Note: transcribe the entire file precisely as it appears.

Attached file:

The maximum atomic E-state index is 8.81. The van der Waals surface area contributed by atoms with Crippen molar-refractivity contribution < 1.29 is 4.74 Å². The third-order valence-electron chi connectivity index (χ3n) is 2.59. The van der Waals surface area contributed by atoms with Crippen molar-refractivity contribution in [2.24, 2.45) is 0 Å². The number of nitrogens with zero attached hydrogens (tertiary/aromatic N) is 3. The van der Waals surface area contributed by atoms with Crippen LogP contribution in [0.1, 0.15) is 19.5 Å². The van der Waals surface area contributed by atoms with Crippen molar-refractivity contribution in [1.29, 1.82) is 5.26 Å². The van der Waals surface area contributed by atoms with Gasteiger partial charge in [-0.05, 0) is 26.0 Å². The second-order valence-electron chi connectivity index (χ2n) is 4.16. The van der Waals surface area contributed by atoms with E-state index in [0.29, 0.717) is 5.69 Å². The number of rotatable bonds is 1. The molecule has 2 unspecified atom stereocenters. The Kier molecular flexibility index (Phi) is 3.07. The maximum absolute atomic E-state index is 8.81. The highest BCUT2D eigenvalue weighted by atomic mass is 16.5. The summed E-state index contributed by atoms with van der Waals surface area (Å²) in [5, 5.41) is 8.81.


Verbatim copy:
The maximum atomic E-state index is 8.81. The van der Waals surface area contributed by atoms with Crippen molar-refractivity contribution < 1.29 is 4.74 Å². The third-order valence-electron chi connectivity index (χ3n) is 2.59. The van der Waals surface area contributed by atoms with Crippen molar-refractivity contribution in [2.24, 2.45) is 0 Å². The number of nitrogens with zero attached hydrogens (tertiary/aromatic N) is 3. The van der Waals surface area contributed by atoms with Crippen LogP contribution in [0.1, 0.15) is 19.5 Å². The van der Waals surface area contributed by atoms with Crippen molar-refractivity contribution in [1.29, 1.82) is 5.26 Å². The van der Waals surface area contributed by atoms with Gasteiger partial charge in [-0.05, 0) is 26.0 Å². The second-order valence-electron chi connectivity index (χ2n) is 4.16. The van der Waals surface area contributed by atoms with E-state index in [0.29, 0.717) is 5.69 Å². The number of rotatable bonds is 1. The molecule has 2 unspecified atom stereocenters. The Kier molecular flexibility index (Phi) is 3.07. The maximum absolute atomic E-state index is 8.81. The highest BCUT2D eigenvalue weighted by atomic mass is 16.5. The summed E-state index contributed by atoms with van der Waals surface area (Å²) in [5, 5.41) is 8.81.